Collateral Investments

In addition to the investments in Bitcoin and Ether Futures Contracts, the Fund (and the Subsidiary, as applicable) will invest its remaining assets directly in cash, cash-like instruments or high-quality securities (collectively the “Collateral Investments”). The Collateral Investments may consist of high-quality securities, which include: (1) U.S. Government securities, such as bills, notes and bonds issued by the U.S. Treasury; (2) money market funds; and/or (3) corporate debt securities, such as commercial paper and other short-term unsecured promissory notes issued by businesses that are rated investment grade or determined by the Sub-Adviser to be of comparable quality. For these purposes, “investment grade” is defined as investments with a rating at the time of purchase in one of the four highest categories of at least one nationally recognized statistical rating organizations (e.g., BBB- or higher from S&P Global Ratings or Baa3 or higher from Moody’s Investors Service, Inc.). The Collateral Investments are designed to provide liquidity (i.e., provide an asset that can easily be exchanged for cash), and satisfy the “margin” requirements applicable to the Fund’s futures portfolio, which require that the Fund post collateral to secure its obligations under those contracts. Collateral Investments may also be invested in as Secondary Investments, as described below.

In order to help maintain the desired level of exposure to Bitcoin and Ether Futures Contracts, the Fund may enter into reverse repurchase agreements, a form of borrowing in which the Fund sells portfolio securities to financial institutions and agrees to repurchase them at a mutually agreed-upon date and price that is higher than the original sale price, and use the proceeds for investment purchases.

Secondary Investments

The Fund’s investment in futures contracts will be limited by the position limits established by the derivatives exchange applicable to such contracts. Currently, the position limit for bitcoin futures contracts on the CME is 4,000 contracts for an applicable month, with each contract representing five bitcoin, while the position limit for ether futures contracts is 8,000 contracts for an applicable month, with each contract representing 50 ether. The Fund will be prohibited from purchasing Bitcoin and Ether Futures Contracts in excess of these limits. If the Fund is prohibited by applicable position limits from buying additional front month Bitcoin and Ether Futures Contracts, the Fund will invest, in the discretion of the Sub-Adviser, in longer dated Bitcoin and Ether Futures Contracts and/or additional Collateral Investments (collectively, “Secondary Investments”).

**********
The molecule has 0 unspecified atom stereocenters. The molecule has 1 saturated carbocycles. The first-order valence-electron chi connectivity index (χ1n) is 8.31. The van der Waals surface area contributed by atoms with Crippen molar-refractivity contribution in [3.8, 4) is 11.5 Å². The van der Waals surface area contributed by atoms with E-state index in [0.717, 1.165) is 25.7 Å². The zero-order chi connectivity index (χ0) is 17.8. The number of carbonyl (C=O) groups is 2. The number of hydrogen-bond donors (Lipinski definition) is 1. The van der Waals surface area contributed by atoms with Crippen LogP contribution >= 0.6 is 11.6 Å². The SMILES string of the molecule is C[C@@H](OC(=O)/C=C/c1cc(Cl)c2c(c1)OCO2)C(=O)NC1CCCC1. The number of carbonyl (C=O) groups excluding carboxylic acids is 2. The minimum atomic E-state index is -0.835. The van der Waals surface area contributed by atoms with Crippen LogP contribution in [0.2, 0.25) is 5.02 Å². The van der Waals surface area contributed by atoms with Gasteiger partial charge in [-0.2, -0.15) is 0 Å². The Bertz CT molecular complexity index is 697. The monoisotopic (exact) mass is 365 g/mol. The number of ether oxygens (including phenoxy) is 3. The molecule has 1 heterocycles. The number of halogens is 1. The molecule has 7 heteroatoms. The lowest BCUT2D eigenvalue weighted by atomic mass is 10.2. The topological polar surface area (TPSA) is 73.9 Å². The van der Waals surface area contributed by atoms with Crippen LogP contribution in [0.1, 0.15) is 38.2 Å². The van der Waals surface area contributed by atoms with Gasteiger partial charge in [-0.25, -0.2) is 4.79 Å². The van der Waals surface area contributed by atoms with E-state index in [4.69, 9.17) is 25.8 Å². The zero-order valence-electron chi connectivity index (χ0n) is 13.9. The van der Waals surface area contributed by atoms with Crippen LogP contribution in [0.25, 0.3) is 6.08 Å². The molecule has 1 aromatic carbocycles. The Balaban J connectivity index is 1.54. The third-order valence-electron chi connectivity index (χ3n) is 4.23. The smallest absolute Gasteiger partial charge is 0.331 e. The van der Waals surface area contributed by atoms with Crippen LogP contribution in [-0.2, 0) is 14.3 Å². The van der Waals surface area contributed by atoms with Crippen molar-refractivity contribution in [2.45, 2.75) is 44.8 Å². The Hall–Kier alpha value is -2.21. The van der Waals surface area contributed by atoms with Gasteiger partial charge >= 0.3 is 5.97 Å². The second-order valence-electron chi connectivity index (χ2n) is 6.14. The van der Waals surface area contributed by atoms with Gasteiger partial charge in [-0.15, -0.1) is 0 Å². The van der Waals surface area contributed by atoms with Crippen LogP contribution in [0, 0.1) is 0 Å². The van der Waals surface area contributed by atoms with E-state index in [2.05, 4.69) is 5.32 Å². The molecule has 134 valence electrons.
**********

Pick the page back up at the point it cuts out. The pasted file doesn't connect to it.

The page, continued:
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BTF - Performance

Return Ranking - Trailing

Period BTF Return Category Return Low Category Return High Rank in Category (%)
YTD 42.3% -62.5% 107.1% 65.38%
1 Yr 113.3% -89.0% 245.9% N/A
3 Yr N/A* -83.6% 168.8% N/A
5 Yr N/A* -80.0% 108.2% N/A
10 Yr N/A* -100.0% 7.0% N/A

* Annualized

Return Ranking - Calendar

Period BTF Return Category Return Low Category Return High Rank in Category (%)
2023 102.4% -94.4% 48.5% N/A
2022 -63.1% -58.5% 72.8% N/A
2021 N/A -84.2% 86.0% N/A
2020 N/A -67.0% 1180.0% N/A
2019 N/A -50.0% 90.5% N/A

Total Return Ranking - Trailing

Period BTF Return Category Return Low Category Return High Rank in Category (%)
YTD 42.3% -70.3% 78.6% 73.08%
1 Yr 113.3% -89.0% 245.9% N/A
3 Yr N/A* -83.6% 168.8% N/A
5 Yr N/A* -80.0% 108.2% N/A
10 Yr N/A* -100.0% 7.0% N/A

* Annualized

Total Return Ranking - Calendar